Feb. 17th, 2011 07:08 pm (UTC)
I credit the Gardiners for assisting with the elder Bennet girls' success.
Feb. 17th, 2011 08:10 pm (UTC)
'If you are a good girl for the next ten years, I will take you to a review at the end of them' Lol!
At least he's thinking about what he ought to have been doing with his daughters... but yep, the feelig of remorse probably won't last that long, as his own self awareness tells us.

Oh Mr Collins! I assume the letter that informed him of the lydia incident came from Charlotte's mother... shame she felt the need to spread gossip. I can hardly imagine Mr Collins being able to tell Lady Catherine the news without being interrupted many many times - I'm suprised he was allowed to talk long enough to spill - I'm sure after he had she had MUCH to say on the matter. I aways think in the '95 screen version its a little unbelievable that he arrives to say all this in person and then leaves again, since it takes some time to get there - but hey what is 50 miles of good road eh?
Feb. 18th, 2011 01:45 am (UTC)
We're also told that Mr Bennet is kidding, but that Kitty takes him seriously and starts to cry about it.

I'm sure they were trying to avoid another "reading a letter" scene, especially since it follows right after Lydia's letter, which they opted to keep in (and, of course, Lizzy's letter-reading scenes as well).
Feb. 18th, 2011 04:39 am (UTC)
Oh, here's another opportunity to display my ignorance! What, precisely, is a "review"? Does he mean, a parade of young officers being reviewed by their superiors, or something else entirely?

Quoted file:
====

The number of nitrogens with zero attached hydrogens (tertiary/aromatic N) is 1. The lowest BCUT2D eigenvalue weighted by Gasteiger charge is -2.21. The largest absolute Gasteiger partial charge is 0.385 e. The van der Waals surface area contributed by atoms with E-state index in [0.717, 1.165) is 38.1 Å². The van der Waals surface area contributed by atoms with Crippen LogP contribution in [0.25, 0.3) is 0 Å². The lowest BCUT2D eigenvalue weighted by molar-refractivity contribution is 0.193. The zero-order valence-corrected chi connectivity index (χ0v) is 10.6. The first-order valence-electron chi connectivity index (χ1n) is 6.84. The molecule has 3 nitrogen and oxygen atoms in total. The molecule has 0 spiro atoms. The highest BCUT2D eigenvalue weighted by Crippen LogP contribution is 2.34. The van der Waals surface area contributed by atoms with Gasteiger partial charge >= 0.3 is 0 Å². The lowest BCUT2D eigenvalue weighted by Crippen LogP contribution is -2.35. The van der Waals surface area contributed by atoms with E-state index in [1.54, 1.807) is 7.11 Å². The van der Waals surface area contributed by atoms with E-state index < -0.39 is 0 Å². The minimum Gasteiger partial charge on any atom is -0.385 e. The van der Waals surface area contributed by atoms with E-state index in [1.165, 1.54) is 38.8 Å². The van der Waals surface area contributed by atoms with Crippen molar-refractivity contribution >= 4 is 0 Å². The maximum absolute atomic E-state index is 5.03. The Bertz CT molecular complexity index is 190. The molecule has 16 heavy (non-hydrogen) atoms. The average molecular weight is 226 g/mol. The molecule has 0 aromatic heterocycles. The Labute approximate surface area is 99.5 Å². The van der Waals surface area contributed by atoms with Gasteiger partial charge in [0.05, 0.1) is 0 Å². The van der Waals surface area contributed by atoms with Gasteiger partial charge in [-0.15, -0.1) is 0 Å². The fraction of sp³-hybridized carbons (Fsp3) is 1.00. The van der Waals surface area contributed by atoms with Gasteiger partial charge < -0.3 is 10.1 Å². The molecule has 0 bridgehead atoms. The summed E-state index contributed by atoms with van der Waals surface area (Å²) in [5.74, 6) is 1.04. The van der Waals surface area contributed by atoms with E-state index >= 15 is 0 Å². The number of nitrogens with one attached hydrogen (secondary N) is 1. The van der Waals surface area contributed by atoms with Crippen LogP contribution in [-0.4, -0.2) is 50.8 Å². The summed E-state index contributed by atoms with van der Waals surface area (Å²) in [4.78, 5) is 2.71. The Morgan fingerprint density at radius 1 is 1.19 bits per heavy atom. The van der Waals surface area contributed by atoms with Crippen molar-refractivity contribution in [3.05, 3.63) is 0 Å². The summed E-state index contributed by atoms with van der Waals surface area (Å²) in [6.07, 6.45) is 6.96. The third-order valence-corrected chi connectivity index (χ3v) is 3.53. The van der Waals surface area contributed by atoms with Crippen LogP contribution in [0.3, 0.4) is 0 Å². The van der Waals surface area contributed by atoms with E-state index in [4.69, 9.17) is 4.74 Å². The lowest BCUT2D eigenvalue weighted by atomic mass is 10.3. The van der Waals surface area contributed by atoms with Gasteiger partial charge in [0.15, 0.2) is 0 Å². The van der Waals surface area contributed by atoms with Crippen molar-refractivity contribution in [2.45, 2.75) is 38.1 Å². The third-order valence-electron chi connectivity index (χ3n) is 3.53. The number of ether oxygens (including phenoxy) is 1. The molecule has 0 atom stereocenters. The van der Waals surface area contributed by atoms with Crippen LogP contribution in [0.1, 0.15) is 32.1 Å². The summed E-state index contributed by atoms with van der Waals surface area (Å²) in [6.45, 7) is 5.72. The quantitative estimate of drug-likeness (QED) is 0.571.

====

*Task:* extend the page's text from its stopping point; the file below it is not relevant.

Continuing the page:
Feb. 18th, 2011 05:38 pm (UTC)
I think he means in the same way as a book or film is reviewed... a summary of the highlights etc... this is what happened in your last ten years, in a nutshell - lol
Feb. 18th, 2011 05:51 pm (UTC)
Austen is referring to a review of the troops, which is something I believe still occurs on military bases, etc., but back then they often did them in the public. For instance, they might stage a large review in a park in London, and the Prince Regent might come along to "review the troops". The troops would all get decked out in their uniforms and march in formation and stand in formation (at attention) while the reviewing officer(s) (and the public crowd) watched. There would've been honor guards and possibly orders to present arms, etc., and there may have been demonstrations of shooting or firing of cannons in some cases, although it was never a widespread thing, but more of a "look at our troops - aren't they pulled together and prepared to fight Napoleon?" sort of thing that was intended to reassure the civilians and/or help keep the peace.
Feb. 18th, 2011 06:33 pm (UTC)
Ah ha, that makes more sense, although I've always chuckled at Mr Bennet taking Kitty to something where someone gives a synopsis of her last ten years as a good girl - lol!
Feb. 18th, 2011 06:51 pm (UTC)
It does seem the sort of thing he might say!
Feb. 20th, 2011 01:42 am (UTC)
Contextually, that's about what I thought it must be, but I wasn't sure - so thank you for the clarification!
Feb. 18th, 2011 05:41 pm (UTC)
Yup, I got that he was kidding, but I think on the - 'I have at last learnt to be cautious' he probably is somewhat more serious, although not to the extent he goes on... but poor Kitty, she tends to take things to heart!

Good point on the letter reading!
Feb. 18th, 2011 05:53 pm (UTC)
He's kidding about the "no balls" and "officers may not enter the town" part, but he's probably NOT kidding about being far less lax from here on out. At least, one must home he'll pay more attention!
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Feb. 18th, 2011 01:45 am (UTC)
Feb. 18th, 2011 04:38 am (UTC)
Talk about your Job's comforters...

I enjoyed your paraphrase very much!
Feb. 18th, 2011 05:53 pm (UTC)
He really is a horrid man, isn't he?
( 20 comments — Leave a comment )